Beautiful Semuc Champey in Guatemala

Semuc Champey – Guatemala

Semuc Champey is one of those places that is very difficult to get to but that if you are in Guatemala you can’t miss.

After walking 10 minutes from our hostel and paying 50Q for the entrance fee, we walked up to El Mirador above the river. This is a very steep and muddy path. You will need a good pair of trainers so you won’t have any problems. The beautiful blue pools are created by a natural limestone bridge over the Cahabón River. The river runs underneath the rock formation and at the top is nature’s majestic gift to us: crystal blue pools. You can easily spend a whole day relaxing, swimming, climbing and jumping from one pool to the other. It is breathtaking here.

Being in this place made me feel like being in a little paradise, to see the colour of the water surrounded by so much green and to think that underneath that water was hidden a river is something incredible. I don’t think I have ever been to a more beautiful place than Semuc Champey in Guatemala.

From the entrance of Semuc Champey, you can walk another 10 minutes to the KanBa Caves, another unforgettable experience for those who are prepared to swim, climb and jump in this dark cave accompanied only by lit candles. We arrived at 4:30 pm and they almost didn’t let us in as the tours close at that time. We were lucky as we were in a group of 6 people, if there had only been 2 or 3 of us they would not have given us the tour. It cost 60 Q each ($8) for the entrance fee and the guide (you can go in without one but we don’t recommend it). You must wear a swimming costume and tennis shoes.

  • Transport to Semuc Champey:

 – The companies will tell you that the trip is 8 hours from Flores to Semuc, but we left at 8 am on the shuttle and didn’t arrive until 7 pm at our hotel. Remember to negotiate the price with the companies and don’t pay more than 80Q (US$10.5). The trip consists of a ferry ride across a river, several stops for lunch and toilets, a stop in Coban for lunch and then a 2 hour bumpy, bumpy road to Lanquin. Before you can get off the bus you will be harassed by several hotel representatives from the village, who are in charge of taking guests to their hotels in private transport.

  • Accommodation:

 – In Semuc Champey there are 2 places to stay. The first would be Lanquin, a small village with many hostels and a couple of shops. If you stay here you will need to travel another 40 minutes by jeep to get to Semuc Champey the next day (25Q one way or $3.25US).

 – Another option would be to take the free shuttle offered by the hostel representatives to one of the hostels a short distance from Semuc. If you choose this option you will ride in the back of a Jeep (the only type of vehicle they use on this road) with other travellers and it will take about 40 minutes to your destination. As we said, this trip is free as all the hostels are competing for your business.

At the time of writing this post, there were only 4 hostels available near Semuc Champey: Utopia (although this one is still far enough to walk to the river), Las Marias, El Portal (right next to the entrance), and Greengo’s (where we stayed, but don’t stay there). All are similar in price, we paid 50Q each ($6.5US) for a bed in a dorm. The key to the hostels is that they don’t let you bring in any food or drinks as they have their restaurant and bar.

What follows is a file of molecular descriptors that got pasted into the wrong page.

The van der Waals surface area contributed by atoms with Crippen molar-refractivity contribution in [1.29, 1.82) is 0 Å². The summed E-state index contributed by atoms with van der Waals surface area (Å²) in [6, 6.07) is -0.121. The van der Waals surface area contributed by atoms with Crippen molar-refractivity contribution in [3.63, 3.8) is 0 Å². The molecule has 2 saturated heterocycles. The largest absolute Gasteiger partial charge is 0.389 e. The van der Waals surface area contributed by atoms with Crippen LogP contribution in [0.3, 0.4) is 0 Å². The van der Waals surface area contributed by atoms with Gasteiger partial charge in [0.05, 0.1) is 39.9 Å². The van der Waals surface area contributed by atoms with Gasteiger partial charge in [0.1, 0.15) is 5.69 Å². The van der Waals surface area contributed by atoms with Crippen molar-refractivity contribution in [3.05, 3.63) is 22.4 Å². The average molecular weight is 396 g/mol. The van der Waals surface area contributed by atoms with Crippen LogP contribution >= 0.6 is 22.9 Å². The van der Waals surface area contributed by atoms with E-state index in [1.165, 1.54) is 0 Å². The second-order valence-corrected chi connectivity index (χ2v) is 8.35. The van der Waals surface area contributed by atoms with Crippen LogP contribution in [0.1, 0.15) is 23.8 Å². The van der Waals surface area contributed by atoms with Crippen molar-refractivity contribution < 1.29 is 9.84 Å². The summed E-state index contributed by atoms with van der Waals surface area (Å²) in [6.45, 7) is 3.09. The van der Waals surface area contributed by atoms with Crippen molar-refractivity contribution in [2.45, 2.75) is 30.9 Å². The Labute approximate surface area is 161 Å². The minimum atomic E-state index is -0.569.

Greengo’s is a nice hostel with a decent restaurant, volleyball court, hot water and is located 10 minutes away from Semuc Champey. Despite all these amenities we recommend you to stay elsewhere. The owner of the place was quite overbearing and his attitude only showed the pesos sign on his face, every tip we met him he referred us to one of the tours he did and argued that if we didn’t do it with them it would be too dangerous. This is not a backpacker’s hostel, it is more of an all-inclusive option.

  • Feeding:

 – Our hostel made us leave all our food at the reception when we checked in and only returned it the next day when we were on our way to Semuc Champey. Among the cheap options at our hostel was a hamburger for 45Q ($6US) a very exaggerated price considering we were in Guatemala. Near the entrance to Semuc Champey, a family is selling hot plates for a very good price and with LOTS of food. As we arrived at some picnic tables near the entrance several children approached us shouting in English “Chocolate 2 for 5! 2 for 5!”. It turned out that many of the local children are learning English and Hebrew (the hotel where we stayed was owned by an Israeli) from tourists passing through the area. We stayed talking to them after we finished our sandwiches. They learned Spanish in school but the vast majority of people in Guatemala speak other native languages in their homes, in this case, Maya Q’eqchi. They were generous and patient enough to teach us a few phrases.

Later when we came back very hungry after our excursion in the caves, we met the parents of some of the children we had met earlier: Marcos and Luisa. Read more about this lovely experience of talking to these lovely people. (Talking to locals – Semuc Champey, Guatemala).

  • Transport Semuc Champey to Antigua:

 – If possible book directly from Lanquin. With them you can negotiate the price of the shuttle; don’t pay more than 100Q ($13). The bus stops in Cobán, unloads people in Guatemala City and finally ends in Antigua at the central square. In total it takes 8 hours.

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